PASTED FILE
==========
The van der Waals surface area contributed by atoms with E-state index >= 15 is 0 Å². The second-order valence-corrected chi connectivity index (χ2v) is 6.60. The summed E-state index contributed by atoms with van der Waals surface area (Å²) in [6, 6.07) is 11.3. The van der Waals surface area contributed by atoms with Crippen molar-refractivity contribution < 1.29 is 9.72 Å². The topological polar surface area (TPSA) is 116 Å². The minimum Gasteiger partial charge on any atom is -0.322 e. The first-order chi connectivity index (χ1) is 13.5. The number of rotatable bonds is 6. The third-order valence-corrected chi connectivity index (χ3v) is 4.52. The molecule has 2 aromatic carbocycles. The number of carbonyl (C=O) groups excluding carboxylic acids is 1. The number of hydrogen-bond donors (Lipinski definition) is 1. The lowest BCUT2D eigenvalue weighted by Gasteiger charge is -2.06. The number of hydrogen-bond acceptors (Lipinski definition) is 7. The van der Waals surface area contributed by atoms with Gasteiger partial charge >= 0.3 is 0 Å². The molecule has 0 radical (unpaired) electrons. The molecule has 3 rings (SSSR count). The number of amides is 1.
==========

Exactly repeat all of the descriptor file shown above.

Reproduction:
The van der Waals surface area contributed by atoms with E-state index >= 15 is 0 Å². The second-order valence-corrected chi connectivity index (χ2v) is 6.60. The summed E-state index contributed by atoms with van der Waals surface area (Å²) in [6, 6.07) is 11.3. The van der Waals surface area contributed by atoms with Crippen molar-refractivity contribution < 1.29 is 9.72 Å². The topological polar surface area (TPSA) is 116 Å². The minimum Gasteiger partial charge on any atom is -0.322 e. The first-order chi connectivity index (χ1) is 13.5. The number of rotatable bonds is 6. The third-order valence-corrected chi connectivity index (χ3v) is 4.52. The molecule has 2 aromatic carbocycles. The number of carbonyl (C=O) groups excluding carboxylic acids is 1. The number of hydrogen-bond donors (Lipinski definition) is 1. The lowest BCUT2D eigenvalue weighted by Gasteiger charge is -2.06. The number of hydrogen-bond acceptors (Lipinski definition) is 7. The van der Waals surface area contributed by atoms with Gasteiger partial charge >= 0.3 is 0 Å². The molecule has 0 radical (unpaired) electrons. The molecule has 3 rings (SSSR count). The number of amides is 1.